For today, there’s a 50 percent change of a temperature of 28 degrees, according to the chart. Naturally, those numbers change the further north or south from Jackson in the central part of the state, as shown by the chart. For all states, see: http://bit.ly/i5SmsT.

Planting By The Moon & Stars

In the old days, gardeners would plant by “the signs” — the moon and stars.

The best guide is by the late Maria Thun, who died last year. Her work is being carried on and, now in its 51st year, her North American Biodynamic Sowing and Planting Calendar 2012 (Floris Books, $13.95) is available from Steiner Books: P.O. Box 960; Herndon VA 20172-0960; (703) 661-1594; or http://www.steinerbooks.org.

Thun’s guide is detailed and considered something of a bible for natural growing by biodynamic farmers (those who follow the natural rhythms and Earth-based soil amendment methods of founder Rudolf Steiner). It shows the optimum days for sowing, pruning, and harvesting various crops, as well as working with bees.

Wondering Why Your Seeds Won’t Germinate?

In order to sprout, seeds require a minimum temperature. Even if we put them in little cups in the windowsill, they may still fail to sprout if there’s cold air seeping in. Some require 85 degrees to sprout! Here’s a chart: http://www.heirloomseeds.com/germination.html

Some people buy or build seed heating tables or mats with hot water circulation. You can do it yourself using plywood and lightbulbs. Here’s a DIY project from Mother Earth News: http://www.motherearthnews.com/organic-gardening/seed-incubator-zmaz78mazjma.aspx#axzz2LBiT8MoA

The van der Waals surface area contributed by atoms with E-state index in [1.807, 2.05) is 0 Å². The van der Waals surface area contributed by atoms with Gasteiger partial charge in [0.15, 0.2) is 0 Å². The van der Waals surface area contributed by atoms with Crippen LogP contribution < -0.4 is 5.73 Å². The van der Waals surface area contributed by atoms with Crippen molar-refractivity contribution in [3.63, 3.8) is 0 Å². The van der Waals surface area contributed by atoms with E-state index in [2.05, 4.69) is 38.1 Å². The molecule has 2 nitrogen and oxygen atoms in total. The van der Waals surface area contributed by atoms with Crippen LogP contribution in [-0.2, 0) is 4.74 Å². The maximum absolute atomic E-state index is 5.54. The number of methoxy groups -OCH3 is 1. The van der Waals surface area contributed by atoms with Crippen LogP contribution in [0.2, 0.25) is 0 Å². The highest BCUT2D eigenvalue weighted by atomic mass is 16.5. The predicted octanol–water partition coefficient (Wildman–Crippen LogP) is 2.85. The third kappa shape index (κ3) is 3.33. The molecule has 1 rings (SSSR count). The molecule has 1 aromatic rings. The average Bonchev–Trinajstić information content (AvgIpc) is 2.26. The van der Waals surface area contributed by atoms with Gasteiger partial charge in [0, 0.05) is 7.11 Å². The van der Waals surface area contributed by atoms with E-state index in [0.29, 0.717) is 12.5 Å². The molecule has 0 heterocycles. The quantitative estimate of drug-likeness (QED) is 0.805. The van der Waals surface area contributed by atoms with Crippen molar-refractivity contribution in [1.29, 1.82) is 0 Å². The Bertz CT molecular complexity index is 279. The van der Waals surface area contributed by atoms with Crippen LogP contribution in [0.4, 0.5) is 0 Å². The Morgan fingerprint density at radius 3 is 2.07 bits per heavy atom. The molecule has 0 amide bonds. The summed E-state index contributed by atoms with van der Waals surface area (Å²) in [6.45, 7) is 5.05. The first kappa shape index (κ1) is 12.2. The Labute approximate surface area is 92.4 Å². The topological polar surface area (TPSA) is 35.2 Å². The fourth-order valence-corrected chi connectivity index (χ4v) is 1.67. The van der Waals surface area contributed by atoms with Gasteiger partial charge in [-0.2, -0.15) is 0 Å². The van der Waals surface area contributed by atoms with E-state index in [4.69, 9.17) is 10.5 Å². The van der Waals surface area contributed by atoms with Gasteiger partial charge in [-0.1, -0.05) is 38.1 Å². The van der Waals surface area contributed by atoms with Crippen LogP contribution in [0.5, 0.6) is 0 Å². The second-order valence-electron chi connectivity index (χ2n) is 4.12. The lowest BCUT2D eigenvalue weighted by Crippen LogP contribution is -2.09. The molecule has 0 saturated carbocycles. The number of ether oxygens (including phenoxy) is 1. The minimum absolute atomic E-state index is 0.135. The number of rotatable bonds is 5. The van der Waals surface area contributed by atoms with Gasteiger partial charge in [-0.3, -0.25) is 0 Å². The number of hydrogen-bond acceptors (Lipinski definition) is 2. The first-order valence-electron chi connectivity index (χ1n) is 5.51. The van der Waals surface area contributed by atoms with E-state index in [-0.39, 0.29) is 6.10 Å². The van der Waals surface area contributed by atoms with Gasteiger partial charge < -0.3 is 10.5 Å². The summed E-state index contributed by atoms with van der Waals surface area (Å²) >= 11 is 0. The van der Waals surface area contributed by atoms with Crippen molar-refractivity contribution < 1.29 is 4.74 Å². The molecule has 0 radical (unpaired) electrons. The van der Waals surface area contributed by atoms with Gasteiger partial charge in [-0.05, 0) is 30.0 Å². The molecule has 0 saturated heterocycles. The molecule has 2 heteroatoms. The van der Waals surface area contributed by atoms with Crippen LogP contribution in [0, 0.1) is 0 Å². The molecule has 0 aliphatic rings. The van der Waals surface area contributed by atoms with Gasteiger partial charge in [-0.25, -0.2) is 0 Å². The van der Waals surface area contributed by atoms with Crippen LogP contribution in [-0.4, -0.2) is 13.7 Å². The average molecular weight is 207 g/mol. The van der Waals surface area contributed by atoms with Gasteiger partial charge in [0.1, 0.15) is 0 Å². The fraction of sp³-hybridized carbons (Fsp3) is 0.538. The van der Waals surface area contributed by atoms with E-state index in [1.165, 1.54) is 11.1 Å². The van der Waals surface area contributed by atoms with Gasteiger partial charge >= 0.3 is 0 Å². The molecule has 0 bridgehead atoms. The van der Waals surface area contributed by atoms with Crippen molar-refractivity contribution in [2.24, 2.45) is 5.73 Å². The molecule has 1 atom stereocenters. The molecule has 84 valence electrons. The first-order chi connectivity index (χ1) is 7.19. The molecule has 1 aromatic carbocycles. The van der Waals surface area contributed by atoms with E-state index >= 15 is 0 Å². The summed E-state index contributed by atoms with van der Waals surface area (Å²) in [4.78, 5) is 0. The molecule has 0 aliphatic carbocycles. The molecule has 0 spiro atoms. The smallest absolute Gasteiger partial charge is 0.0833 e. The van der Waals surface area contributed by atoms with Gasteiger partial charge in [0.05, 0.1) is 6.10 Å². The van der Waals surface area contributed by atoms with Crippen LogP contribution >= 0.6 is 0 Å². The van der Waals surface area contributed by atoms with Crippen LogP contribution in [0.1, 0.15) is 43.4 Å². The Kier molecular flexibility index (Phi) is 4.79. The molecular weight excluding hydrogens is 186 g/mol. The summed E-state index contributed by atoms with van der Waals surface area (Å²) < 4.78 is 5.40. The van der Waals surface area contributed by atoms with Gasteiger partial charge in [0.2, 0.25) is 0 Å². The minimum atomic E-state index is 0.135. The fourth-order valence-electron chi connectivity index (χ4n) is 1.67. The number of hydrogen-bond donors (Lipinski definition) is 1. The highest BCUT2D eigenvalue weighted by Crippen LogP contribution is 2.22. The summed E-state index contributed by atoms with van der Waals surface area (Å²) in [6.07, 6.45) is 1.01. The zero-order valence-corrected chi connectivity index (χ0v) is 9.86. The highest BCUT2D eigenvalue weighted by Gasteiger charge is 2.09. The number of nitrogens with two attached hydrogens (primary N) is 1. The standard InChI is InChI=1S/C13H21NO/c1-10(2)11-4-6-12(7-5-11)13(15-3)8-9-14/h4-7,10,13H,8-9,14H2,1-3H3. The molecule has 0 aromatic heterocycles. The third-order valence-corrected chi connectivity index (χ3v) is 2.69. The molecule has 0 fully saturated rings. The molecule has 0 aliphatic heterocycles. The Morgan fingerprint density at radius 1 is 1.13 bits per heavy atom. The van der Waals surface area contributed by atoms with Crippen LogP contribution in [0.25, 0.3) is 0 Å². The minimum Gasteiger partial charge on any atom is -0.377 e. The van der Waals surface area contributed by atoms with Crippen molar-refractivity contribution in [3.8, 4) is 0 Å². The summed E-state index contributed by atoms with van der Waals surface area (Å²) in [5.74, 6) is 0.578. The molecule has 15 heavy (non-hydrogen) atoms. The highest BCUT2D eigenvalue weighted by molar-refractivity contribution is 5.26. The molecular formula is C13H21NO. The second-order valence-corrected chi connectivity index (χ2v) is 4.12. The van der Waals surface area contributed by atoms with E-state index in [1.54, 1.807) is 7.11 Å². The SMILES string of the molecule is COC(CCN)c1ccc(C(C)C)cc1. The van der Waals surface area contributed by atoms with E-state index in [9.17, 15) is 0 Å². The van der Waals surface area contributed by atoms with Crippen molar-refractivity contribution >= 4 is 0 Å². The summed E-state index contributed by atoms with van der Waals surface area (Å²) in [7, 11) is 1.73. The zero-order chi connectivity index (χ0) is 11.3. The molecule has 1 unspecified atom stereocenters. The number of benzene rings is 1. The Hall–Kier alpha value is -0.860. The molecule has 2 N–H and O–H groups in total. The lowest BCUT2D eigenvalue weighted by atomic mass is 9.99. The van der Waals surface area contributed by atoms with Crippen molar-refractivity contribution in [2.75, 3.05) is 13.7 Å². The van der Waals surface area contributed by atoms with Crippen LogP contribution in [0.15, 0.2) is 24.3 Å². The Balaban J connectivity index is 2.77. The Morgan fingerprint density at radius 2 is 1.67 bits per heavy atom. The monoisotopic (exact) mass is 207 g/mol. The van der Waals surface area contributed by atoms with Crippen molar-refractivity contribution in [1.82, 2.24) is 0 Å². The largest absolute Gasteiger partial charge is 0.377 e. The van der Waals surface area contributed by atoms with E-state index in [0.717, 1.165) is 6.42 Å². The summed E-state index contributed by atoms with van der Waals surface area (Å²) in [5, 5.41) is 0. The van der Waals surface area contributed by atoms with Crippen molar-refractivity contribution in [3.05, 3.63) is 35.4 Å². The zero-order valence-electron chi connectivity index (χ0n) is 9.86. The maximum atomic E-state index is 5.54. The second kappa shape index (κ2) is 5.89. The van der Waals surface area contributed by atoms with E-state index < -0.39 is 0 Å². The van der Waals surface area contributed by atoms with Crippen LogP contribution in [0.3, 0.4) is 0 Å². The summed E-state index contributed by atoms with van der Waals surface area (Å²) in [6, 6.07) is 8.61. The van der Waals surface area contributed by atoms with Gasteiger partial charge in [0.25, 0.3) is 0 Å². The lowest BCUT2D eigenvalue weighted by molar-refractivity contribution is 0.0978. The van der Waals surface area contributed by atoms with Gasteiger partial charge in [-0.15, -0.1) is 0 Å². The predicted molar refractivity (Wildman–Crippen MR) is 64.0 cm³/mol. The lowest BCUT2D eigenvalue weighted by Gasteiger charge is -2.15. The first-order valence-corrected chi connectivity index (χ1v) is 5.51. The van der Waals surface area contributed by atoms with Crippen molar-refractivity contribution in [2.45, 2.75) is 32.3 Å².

Whatever you do, don’t use heating pads or electric blankets, as you will be watering your seeds and can cause a potentially hazardous electric shock.

Jump Start on Weather? Use a Cold Frame

Simply stated, a cold frame is a box similar to a 4-foot by 8-foot “Jim’s plot” but has a removable, clear glass or plastic top. Consider it a mini-greenhouse.

Cold frames can be simple DIY projects, such as planting between a few square bales of hay and recycling old windows or shower doors as the removable tops. You can also purchase pre-made kits from local garden stores or online. You can build a cold frame anywhere; make sure it has southern sun exposure, and vent the top during the day. At night, keep the cold frames closed, and they’ll retain heat.

Jim PathFinder Ewing is a journalist, author, writer, editor, organic farmer and blogger. His latest book titled Conscious Food: Sustainable Growing, Spiritual Eating (Findhorn Press) is in bookstores now. Find Jim on Facebook: http://bit.ly/cuxUdc or follow him @edibleprayers or @organicwriter or visit blueskywaters.com.